> think. Method signature should remain in the instance docstring.
>> Josef
>> (It's pretty tiring to figure out or keep track of how help(obj),
>> print  obj.__doc__, ipython, the doceditor and sphinx are generating
>> and interpreting generated docstrings.)
> With your name.__class__.__doc__ fix they all look pretty similar. That
> said, I consider html and ipython most important and help() a distant third.
> (How can you even live without readline?).

I have to look at this again next week when I have a bit more time.

I don't mind the boiler plate code in the individual distributions anymore,
if we can improve the docs for the distributions this way. You could try
it out on a few distributions to avoid having to edit 90 templates if there
are any changes.

Just a quick summary (or wishlist), I agree with most/all of your proposals

* more informative (developer) docstrings for generic rv_continuous
* keep individual signature of methods in distribution class docstring
  and clarify role of parameters and __call__ for frozen distribution;
  get links to generic method description
* two ways of creating doc string (?)
  - generically generated for distributions nobody wants to edit,
    including minimal templating for non-scipy subclasses.
  - docstrings with individualized parts, where someone can
    edit at least notes, example and reference sections
* SeeAlso to generic distribution class description and link
  to distribution in tutorial (?)
  Can we have links to numpy docs for random, but this wouldn't
  work in a local html or htmlhelp with different files?
  numpy.random has already a lot more descriptions for the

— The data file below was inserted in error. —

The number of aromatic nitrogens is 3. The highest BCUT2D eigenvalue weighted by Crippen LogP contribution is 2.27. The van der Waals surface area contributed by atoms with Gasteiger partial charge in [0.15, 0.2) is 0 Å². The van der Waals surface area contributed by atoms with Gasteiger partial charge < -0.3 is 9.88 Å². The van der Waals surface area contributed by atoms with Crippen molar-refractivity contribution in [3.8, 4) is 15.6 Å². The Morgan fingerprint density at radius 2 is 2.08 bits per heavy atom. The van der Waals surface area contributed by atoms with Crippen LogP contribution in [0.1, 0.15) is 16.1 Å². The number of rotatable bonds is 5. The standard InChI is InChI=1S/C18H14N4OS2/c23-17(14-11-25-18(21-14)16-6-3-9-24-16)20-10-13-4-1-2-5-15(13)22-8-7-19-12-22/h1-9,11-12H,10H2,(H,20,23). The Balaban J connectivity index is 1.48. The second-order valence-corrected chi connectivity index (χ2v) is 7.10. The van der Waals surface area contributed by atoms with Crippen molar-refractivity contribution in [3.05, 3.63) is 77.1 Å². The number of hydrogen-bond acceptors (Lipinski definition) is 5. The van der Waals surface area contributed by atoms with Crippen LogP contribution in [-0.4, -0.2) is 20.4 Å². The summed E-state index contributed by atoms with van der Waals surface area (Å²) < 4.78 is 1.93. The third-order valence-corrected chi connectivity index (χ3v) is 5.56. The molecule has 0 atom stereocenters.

individual distributions.
* attach docs to __class__ instead of instance
* ...?

Two more issues:

How much boiler plate do I have to edit if I add a new method to the
generic classes, rv_continuous, rv_discrete
or edit an existing one?

Maybe it would be good to add an attribute description for a, b,
numargs and shape to the class docstrings.
In the generic classes, I would also like to document other (and some
private) methods. Currently starting with underline is not a good
indication for whether the method is considered private. Several
private methods are missing the underline, and
many of the private methods are useful (with some restrictions).

Longer term question:

How much information do we want in the docs about individual
distributions. e.g. compared to

with some duplication in
http://www.itl.nist.gov/div898/software/dataplot/refman2/auxillar/maxpdf.htm and

and can we induce editors to edit the notes in the distribution
reference (in tutorial) instead of blowing up the
notes section in the actual docstring. (following Pierre's
suggestions). Is there a page limit on the size of the docs?

I will be very glad, when we get proper documentation for classes in scipy.



(no readline for me, it's to unixy. I use htmlhelp for the docs that
are up-to-date, doceditor for missing or messy docs,  and Idle,
Spyder, Eclipse, or a plain windows command shell, when I don't want
any interference from magic or background processes of the editor.)

> Cheers,
> Ralf
> _______________________________________________
> Scipy-dev mailing list
> Scipy-dev@scipy.org
> http://mail.scipy.org/mailman/listinfo/scipy-dev

More information about the Scipy-dev mailing list